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average rating is 4 out of 5


Amber Jackson


Posted on:

Mar 28, 2023

Film Reviews
Directed by:
Shamim Sarif
Written by:
Shamim Sarif
Holly Deveaux, Maxine Denis, Hesham Hammoud

Trigger warning: scenes of religious trauma.


Ground-breaking and highly esteemed British filmmaker Shamim Sarif is typically renowned for films such as I Can’t Think Straight and The World Unseen which focus on female-led, cross-cultural queer experiences. Throughout her work, she draws upon her knowledge and strengths in portraying characters who have experience of Indian or Middle-Eastern diasporas. Her latest film, Polarized, is no exception. Situated in small-town America, two women from opposite cultural backgrounds are thrown together in an uncomfortable situation at work and slowly find themselves connecting despite their differences. This is an incredibly rich film which is incredibly charismatic of Sarif’s work in its broody and bold tone and it has an inherent need to call out multiple types of ignorance.


Lisa (Holly Deveaux) is an aspiring songwriter who is struggling to support her family who have been forced to leave their farm. At her new place of work, an ‘urban farm’, owned by a Palestinian family, she meets one of her new bosses, Dalia (Maxine Denis). Lisa’s casual racism ultimately leads her to be fired, but the story delves deeper into the inner workings of Lisa and Dalia’s dynamic. Both women, but especially Dalia, have such strong agency over their convictions which is incredibly refreshing to see in a contemporary film. Dalia inherently calls out racism and how people resent her family because of their successes as well as their cultural differences. The film clearly captures that tight-knit community mentality and the toxicity that stems from this, particularly concerning queerness. Polarized speaks of an all-to-familiar trope through Lisa and Dalia needing to leave home and is a brutally raw portrayal of realistic dangers that LGBTQ+ people experience.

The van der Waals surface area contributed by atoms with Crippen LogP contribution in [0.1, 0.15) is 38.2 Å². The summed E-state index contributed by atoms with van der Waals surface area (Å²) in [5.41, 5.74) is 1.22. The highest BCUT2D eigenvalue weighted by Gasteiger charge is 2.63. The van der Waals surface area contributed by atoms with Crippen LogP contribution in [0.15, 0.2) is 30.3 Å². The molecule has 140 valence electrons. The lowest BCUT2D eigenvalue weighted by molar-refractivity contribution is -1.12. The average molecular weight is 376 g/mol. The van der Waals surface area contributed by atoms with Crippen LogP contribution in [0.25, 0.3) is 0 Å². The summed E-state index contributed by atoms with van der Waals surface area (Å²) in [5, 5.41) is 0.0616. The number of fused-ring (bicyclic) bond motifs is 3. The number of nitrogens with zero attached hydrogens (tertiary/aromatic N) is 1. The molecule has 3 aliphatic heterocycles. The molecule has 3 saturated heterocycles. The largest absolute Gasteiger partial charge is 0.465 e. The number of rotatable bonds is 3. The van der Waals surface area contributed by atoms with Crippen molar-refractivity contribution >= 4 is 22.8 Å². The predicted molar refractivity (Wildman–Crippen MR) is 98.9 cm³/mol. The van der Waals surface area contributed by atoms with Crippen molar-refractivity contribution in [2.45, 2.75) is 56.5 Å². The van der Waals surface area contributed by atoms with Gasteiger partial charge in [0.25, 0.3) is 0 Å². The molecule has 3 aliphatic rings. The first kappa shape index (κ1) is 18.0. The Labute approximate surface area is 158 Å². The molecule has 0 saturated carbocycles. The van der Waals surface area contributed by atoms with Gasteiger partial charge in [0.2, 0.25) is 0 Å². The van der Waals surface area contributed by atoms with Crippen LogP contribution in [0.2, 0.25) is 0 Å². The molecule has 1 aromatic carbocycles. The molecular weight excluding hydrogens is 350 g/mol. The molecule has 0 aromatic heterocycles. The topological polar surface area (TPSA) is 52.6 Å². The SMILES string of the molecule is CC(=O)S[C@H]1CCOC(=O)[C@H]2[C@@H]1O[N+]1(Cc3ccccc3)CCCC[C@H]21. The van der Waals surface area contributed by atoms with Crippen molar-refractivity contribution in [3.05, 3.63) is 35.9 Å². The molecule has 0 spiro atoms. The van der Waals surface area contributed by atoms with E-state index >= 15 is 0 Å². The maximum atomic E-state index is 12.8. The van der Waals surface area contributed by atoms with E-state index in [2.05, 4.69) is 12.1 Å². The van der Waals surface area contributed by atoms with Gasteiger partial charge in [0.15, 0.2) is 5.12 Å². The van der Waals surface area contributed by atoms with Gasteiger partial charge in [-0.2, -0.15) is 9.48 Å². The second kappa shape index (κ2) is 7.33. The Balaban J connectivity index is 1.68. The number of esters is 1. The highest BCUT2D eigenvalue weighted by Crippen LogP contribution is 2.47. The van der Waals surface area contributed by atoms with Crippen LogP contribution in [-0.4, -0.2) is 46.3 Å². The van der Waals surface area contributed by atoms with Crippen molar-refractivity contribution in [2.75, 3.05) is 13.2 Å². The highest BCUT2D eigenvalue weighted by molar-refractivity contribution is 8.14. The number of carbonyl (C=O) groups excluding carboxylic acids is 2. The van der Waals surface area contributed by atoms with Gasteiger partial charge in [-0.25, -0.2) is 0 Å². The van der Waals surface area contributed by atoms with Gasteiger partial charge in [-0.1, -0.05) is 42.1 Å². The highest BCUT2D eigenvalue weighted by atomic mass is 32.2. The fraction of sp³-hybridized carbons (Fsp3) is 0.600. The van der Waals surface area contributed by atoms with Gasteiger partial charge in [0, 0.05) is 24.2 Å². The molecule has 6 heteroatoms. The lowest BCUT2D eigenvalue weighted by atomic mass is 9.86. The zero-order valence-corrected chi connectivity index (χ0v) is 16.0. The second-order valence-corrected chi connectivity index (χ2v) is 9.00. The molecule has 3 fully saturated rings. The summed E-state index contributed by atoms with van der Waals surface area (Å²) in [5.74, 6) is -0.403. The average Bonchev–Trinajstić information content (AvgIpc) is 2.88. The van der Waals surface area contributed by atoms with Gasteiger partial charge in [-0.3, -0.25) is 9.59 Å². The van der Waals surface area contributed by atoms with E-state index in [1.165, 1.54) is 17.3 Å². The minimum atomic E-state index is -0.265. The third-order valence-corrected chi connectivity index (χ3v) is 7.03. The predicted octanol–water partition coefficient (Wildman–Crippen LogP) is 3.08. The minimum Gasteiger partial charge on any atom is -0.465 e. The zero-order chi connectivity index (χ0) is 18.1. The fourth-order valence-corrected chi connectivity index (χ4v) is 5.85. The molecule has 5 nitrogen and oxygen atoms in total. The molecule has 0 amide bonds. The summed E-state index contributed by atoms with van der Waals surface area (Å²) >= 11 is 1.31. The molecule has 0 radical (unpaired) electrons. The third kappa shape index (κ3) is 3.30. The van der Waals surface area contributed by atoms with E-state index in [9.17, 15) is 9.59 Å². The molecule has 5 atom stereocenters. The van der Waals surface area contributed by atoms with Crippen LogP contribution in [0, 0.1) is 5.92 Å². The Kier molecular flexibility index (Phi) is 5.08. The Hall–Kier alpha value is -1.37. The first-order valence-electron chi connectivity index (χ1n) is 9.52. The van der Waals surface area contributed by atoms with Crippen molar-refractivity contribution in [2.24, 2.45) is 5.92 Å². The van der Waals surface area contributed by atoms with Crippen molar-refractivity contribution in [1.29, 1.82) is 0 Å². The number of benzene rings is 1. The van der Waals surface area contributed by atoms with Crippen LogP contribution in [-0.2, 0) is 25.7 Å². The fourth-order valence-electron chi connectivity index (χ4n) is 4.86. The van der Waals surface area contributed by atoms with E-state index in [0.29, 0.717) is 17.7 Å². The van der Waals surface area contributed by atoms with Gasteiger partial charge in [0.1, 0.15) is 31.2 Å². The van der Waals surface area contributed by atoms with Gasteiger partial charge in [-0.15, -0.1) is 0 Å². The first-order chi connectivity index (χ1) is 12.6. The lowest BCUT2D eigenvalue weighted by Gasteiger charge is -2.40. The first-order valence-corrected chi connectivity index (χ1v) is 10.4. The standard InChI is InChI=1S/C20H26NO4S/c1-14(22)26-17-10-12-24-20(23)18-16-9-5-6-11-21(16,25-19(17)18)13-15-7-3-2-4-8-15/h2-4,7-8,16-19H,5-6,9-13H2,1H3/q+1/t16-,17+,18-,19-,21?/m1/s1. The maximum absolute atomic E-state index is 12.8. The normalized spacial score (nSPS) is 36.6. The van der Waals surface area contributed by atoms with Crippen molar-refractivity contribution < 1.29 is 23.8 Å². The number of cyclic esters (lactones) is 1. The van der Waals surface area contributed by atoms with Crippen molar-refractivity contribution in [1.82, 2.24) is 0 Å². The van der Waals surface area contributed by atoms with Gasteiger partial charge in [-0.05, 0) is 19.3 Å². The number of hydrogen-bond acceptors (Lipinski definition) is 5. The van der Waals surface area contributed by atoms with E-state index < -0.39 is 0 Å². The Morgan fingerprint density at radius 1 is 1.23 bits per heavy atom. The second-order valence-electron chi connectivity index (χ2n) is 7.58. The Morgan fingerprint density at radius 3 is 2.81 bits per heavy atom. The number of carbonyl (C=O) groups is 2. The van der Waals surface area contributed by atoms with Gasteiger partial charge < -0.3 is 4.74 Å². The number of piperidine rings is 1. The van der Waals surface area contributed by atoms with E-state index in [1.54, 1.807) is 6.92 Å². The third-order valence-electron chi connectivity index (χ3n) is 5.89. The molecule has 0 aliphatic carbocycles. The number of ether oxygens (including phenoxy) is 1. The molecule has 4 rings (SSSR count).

Both key characters are struggling, which is especially the case when their sexualities come into question. There is a deep sense of longing that Sarif often utilises on screen between two women that is electric and engaging. Deveaux and Denis have delightful chemistry as viewers can feel the tension between them through their captivating performances. Likewise, their dynamic allows for a clear exploration of the complexities of Christianity as well as gender expectations within an Arab family. Despite their different upbringings, both Lisa and Dalia have familial expectations forced upon them, which leaves them open to judgement. The relationship between the two women builds slowly and deliberately, as they seek to forget their differences and end up falling in love in the process. Their differences ultimately make their bond stronger as they fight harder to be together.


Sarif successfully places an intense storyline within a rich landscape, with gorgeous rolling farmland framing the narrative. This, along with great production value and a vibrant score, works very well to convey a small-town American farming community. Amongst the sunshine, Sarif is able to use these elements to portray the bleakness and foreboding atmosphere of the script and suggest that, despite a beautiful location, Lisa and Dalia are exposed to a brutal reality. The drama is conveyed in an authentic way and shows both women experience a crossroads in life concerning both their families and their identities. Lisa must learn a greater sense of self-worth, whereas Dalia seeks to better express her vulnerability. Their encounters and acknowledgement of same-sex desire are deeply heartfelt and emotive, as Sarif captures the authentic struggles of queer women regardless of race or social privilege.


Although some subplots are not fully resolved, Polarized is a powerful film that provides grave insight into a small community driven by ignorance and its impact on two women. It will be great to witness the further successes of this film after BFI Flare.

About the Film Critic
Amber Jackson
Amber Jackson
LGBTQ+, World Cinema, Film Festival
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